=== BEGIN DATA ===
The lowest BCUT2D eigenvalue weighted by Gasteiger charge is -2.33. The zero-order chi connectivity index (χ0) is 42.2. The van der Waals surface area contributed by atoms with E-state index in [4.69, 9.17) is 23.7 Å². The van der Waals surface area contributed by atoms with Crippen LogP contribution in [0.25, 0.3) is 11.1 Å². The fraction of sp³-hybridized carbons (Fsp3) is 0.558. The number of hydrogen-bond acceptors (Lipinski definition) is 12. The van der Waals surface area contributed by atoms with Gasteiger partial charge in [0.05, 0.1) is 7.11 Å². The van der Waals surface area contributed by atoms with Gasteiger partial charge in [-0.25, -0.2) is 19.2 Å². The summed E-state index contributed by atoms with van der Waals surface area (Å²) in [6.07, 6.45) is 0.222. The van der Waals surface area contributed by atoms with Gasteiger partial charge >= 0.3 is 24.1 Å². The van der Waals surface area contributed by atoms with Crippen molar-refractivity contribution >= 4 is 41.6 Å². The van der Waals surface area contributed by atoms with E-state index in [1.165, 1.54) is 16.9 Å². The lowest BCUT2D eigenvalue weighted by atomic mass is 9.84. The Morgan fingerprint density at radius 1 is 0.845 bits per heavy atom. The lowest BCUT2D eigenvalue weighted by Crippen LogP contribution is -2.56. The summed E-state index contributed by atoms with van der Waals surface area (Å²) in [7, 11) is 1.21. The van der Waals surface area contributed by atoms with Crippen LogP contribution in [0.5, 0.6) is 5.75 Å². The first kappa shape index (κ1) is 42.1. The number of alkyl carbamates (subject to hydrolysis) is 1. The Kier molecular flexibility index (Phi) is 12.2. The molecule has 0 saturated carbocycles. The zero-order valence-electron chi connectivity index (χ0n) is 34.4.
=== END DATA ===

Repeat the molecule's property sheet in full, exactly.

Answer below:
The lowest BCUT2D eigenvalue weighted by Gasteiger charge is -2.33. The zero-order chi connectivity index (χ0) is 42.2. The van der Waals surface area contributed by atoms with E-state index in [4.69, 9.17) is 23.7 Å². The van der Waals surface area contributed by atoms with Crippen LogP contribution in [0.25, 0.3) is 11.1 Å². The fraction of sp³-hybridized carbons (Fsp3) is 0.558. The number of hydrogen-bond acceptors (Lipinski definition) is 12. The van der Waals surface area contributed by atoms with Gasteiger partial charge in [0.05, 0.1) is 7.11 Å². The van der Waals surface area contributed by atoms with Gasteiger partial charge in [-0.25, -0.2) is 19.2 Å². The summed E-state index contributed by atoms with van der Waals surface area (Å²) in [6.07, 6.45) is 0.222. The van der Waals surface area contributed by atoms with Gasteiger partial charge >= 0.3 is 24.1 Å². The van der Waals surface area contributed by atoms with Crippen molar-refractivity contribution >= 4 is 41.6 Å². The van der Waals surface area contributed by atoms with E-state index in [1.165, 1.54) is 16.9 Å². The lowest BCUT2D eigenvalue weighted by atomic mass is 9.84. The Morgan fingerprint density at radius 1 is 0.845 bits per heavy atom. The lowest BCUT2D eigenvalue weighted by Crippen LogP contribution is -2.56. The summed E-state index contributed by atoms with van der Waals surface area (Å²) in [7, 11) is 1.21. The van der Waals surface area contributed by atoms with Crippen LogP contribution in [0.5, 0.6) is 5.75 Å². The first kappa shape index (κ1) is 42.1. The number of alkyl carbamates (subject to hydrolysis) is 1. The Kier molecular flexibility index (Phi) is 12.2. The molecule has 0 saturated carbocycles. The zero-order valence-electron chi connectivity index (χ0n) is 34.4.